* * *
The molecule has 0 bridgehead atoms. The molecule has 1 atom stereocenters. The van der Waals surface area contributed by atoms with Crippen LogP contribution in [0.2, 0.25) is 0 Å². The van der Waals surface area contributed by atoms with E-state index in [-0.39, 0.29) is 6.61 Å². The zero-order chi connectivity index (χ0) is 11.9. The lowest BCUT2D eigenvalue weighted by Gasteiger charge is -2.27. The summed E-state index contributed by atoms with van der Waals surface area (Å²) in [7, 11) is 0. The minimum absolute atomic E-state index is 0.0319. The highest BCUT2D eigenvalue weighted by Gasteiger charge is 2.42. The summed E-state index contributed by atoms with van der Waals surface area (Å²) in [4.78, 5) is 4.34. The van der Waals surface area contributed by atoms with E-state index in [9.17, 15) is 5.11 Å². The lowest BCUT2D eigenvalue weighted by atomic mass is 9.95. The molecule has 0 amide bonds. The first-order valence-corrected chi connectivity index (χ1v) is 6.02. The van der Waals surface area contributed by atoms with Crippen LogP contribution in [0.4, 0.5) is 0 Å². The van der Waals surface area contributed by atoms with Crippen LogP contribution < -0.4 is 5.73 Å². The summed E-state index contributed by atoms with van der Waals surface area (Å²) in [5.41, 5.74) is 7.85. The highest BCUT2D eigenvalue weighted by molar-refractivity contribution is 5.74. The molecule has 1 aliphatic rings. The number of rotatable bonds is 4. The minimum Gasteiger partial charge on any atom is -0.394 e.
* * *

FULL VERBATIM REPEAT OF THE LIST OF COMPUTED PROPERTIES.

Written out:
The molecule has 0 bridgehead atoms. The molecule has 1 atom stereocenters. The van der Waals surface area contributed by atoms with Crippen LogP contribution in [0.2, 0.25) is 0 Å². The van der Waals surface area contributed by atoms with E-state index in [-0.39, 0.29) is 6.61 Å². The zero-order chi connectivity index (χ0) is 11.9. The lowest BCUT2D eigenvalue weighted by Gasteiger charge is -2.27. The summed E-state index contributed by atoms with van der Waals surface area (Å²) in [7, 11) is 0. The minimum absolute atomic E-state index is 0.0319. The highest BCUT2D eigenvalue weighted by Gasteiger charge is 2.42. The summed E-state index contributed by atoms with van der Waals surface area (Å²) in [4.78, 5) is 4.34. The van der Waals surface area contributed by atoms with E-state index in [9.17, 15) is 5.11 Å². The lowest BCUT2D eigenvalue weighted by atomic mass is 9.95. The molecule has 0 amide bonds. The first-order valence-corrected chi connectivity index (χ1v) is 6.02. The van der Waals surface area contributed by atoms with Crippen LogP contribution in [0.4, 0.5) is 0 Å². The van der Waals surface area contributed by atoms with Crippen LogP contribution < -0.4 is 5.73 Å². The summed E-state index contributed by atoms with van der Waals surface area (Å²) in [5.41, 5.74) is 7.85. The highest BCUT2D eigenvalue weighted by molar-refractivity contribution is 5.74. The molecule has 1 aliphatic rings. The number of rotatable bonds is 4. The minimum Gasteiger partial charge on any atom is -0.394 e.